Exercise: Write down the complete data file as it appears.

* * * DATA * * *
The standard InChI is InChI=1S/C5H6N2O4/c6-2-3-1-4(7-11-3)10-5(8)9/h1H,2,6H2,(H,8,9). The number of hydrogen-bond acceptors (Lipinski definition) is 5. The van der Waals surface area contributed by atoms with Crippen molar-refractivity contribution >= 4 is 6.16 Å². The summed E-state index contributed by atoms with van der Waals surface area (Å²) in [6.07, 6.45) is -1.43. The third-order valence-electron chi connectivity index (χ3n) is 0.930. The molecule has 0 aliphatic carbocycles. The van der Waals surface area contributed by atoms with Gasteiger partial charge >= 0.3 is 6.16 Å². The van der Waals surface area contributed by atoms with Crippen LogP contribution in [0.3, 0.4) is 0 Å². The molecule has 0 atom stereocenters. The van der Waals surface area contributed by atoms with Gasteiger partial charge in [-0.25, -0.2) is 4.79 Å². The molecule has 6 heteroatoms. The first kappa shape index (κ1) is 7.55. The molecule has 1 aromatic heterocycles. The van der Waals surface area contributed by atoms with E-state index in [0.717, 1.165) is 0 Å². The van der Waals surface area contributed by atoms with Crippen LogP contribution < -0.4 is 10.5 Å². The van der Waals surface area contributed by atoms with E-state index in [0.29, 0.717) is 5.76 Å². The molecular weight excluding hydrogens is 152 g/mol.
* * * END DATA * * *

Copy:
The standard InChI is InChI=1S/C5H6N2O4/c6-2-3-1-4(7-11-3)10-5(8)9/h1H,2,6H2,(H,8,9). The number of hydrogen-bond acceptors (Lipinski definition) is 5. The van der Waals surface area contributed by atoms with Crippen molar-refractivity contribution >= 4 is 6.16 Å². The summed E-state index contributed by atoms with van der Waals surface area (Å²) in [6.07, 6.45) is -1.43. The third-order valence-electron chi connectivity index (χ3n) is 0.930. The molecule has 0 aliphatic carbocycles. The van der Waals surface area contributed by atoms with Gasteiger partial charge >= 0.3 is 6.16 Å². The van der Waals surface area contributed by atoms with Crippen LogP contribution in [0.3, 0.4) is 0 Å². The molecule has 0 atom stereocenters. The van der Waals surface area contributed by atoms with Gasteiger partial charge in [-0.25, -0.2) is 4.79 Å². The molecule has 6 heteroatoms. The first kappa shape index (κ1) is 7.55. The molecule has 1 aromatic heterocycles. The van der Waals surface area contributed by atoms with E-state index in [0.717, 1.165) is 0 Å². The van der Waals surface area contributed by atoms with Crippen LogP contribution < -0.4 is 10.5 Å². The van der Waals surface area contributed by atoms with E-state index in [0.29, 0.717) is 5.76 Å². The molecular weight excluding hydrogens is 152 g/mol.